|Violent crime protest in Chicago, April 2013. Source: rollingout.com|
Most of America seems to be familiar with Chicago’s crime dilemma. The Windy City is in the nation’s crosshairs, so to speak, in discussions about urban crime. In fact, it seems Chicago was only displaced in the broader discussion of the health of our urban areas by Detroit’s ultra-dramatic bankruptcy filing. Rising crime rates, along with the largest school downsizing program in American history, can wreak havoc on public perceptions.
One of the reasons given for the recent rise in Chicago’s violent crime rates has been the demolition of huge public housing developments in the city, where a lot of crime was quite concentrated, and the subsequent relocation of public housing residents to other areas around the city and suburbs using housing vouchers. A recent article in The Atlantic Cities brings up the relationship between housing policy and crime, with a discussion on two prevalent theories:
One suggests that traditional public housing concentrates crime “hot spots,” enabling police to more effectively monitor them. Scatter the people and you not only scatter the criminals; you also make it harder for law enforcement to keep track of them, driving citywide crime rates up. A widely read 2008 story in The Atlantic by Hanna Rosin argued this hypothesis in the city of Memphis.
The second narrative proposes instead that traditional public housing concentrates poverty, creating the environments – places without opportunity, good schools, employment – that drive crime. Disperse the people, and you break up that concentration, theoretically reducing crime.
However, a recent study cited in the article seems to support the second theory that dispersing people reduces crime:
(UCLA professor Michael) Lens has just added another study to that literature, published in the journal Urban Studies. He looked at crime and housing data in 215 cities between 1997 and 2008 – controlling for national and regional crime trends, demographic and income variables, employment rates and more – and found “virtually no relationship” between the prevalence ofHousing Choice Voucher Program households and higher crime at the city level or in the suburbs.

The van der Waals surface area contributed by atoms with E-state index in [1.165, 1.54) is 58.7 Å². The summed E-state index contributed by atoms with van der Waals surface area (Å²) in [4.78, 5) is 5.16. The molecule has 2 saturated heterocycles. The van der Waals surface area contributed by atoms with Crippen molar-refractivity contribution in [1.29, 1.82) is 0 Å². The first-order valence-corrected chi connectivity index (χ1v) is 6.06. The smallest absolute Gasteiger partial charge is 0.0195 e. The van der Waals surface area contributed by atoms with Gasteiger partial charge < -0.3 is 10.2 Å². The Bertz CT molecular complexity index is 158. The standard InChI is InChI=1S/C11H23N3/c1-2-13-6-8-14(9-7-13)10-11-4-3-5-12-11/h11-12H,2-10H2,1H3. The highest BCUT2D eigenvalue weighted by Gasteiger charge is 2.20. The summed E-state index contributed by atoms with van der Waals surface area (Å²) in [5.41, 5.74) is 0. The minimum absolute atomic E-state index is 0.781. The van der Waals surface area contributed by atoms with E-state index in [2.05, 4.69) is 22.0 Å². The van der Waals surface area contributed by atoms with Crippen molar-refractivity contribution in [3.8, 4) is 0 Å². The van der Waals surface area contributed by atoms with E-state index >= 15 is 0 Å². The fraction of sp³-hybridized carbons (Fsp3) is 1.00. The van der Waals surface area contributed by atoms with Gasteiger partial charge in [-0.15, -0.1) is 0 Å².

In general, I agree with this assessment. But data and insightful analysis is not what’s driving perceptions about violent crime in Chicago. What drives perceptions is our emotions, our fears, what we feel about crime. The fact is that Chicago’s crime is down, citywide. In a nation where everyone’s violent crime rates are dropping rapidly, Chicago’s is… declining not so rapidly.
What the local and national media are missing is how crime has shifted in Chicago (and the suburbs, too), while it has declined overall. The fact is, violent crime is substantially down in many inner parts of Chicago, like Bronzeville and the Near West Side. These formerly very impoverished areas have witnessed a rebirth, and they were the location of many public housing demolitions. Conversely, crime is up in some outer areas of the city, like Auburn-Gresham, Roseland, West Pullman and Austin, former middle class and working class neighborhoods that have struggled to keep economic pace with the rest of the city and region. The net result, however, is decreased crime for the city.
There is a crime crisis for longtime residents of Chicago’s middle and working class communities. But the crisis must be described and dealt with in an accurate way.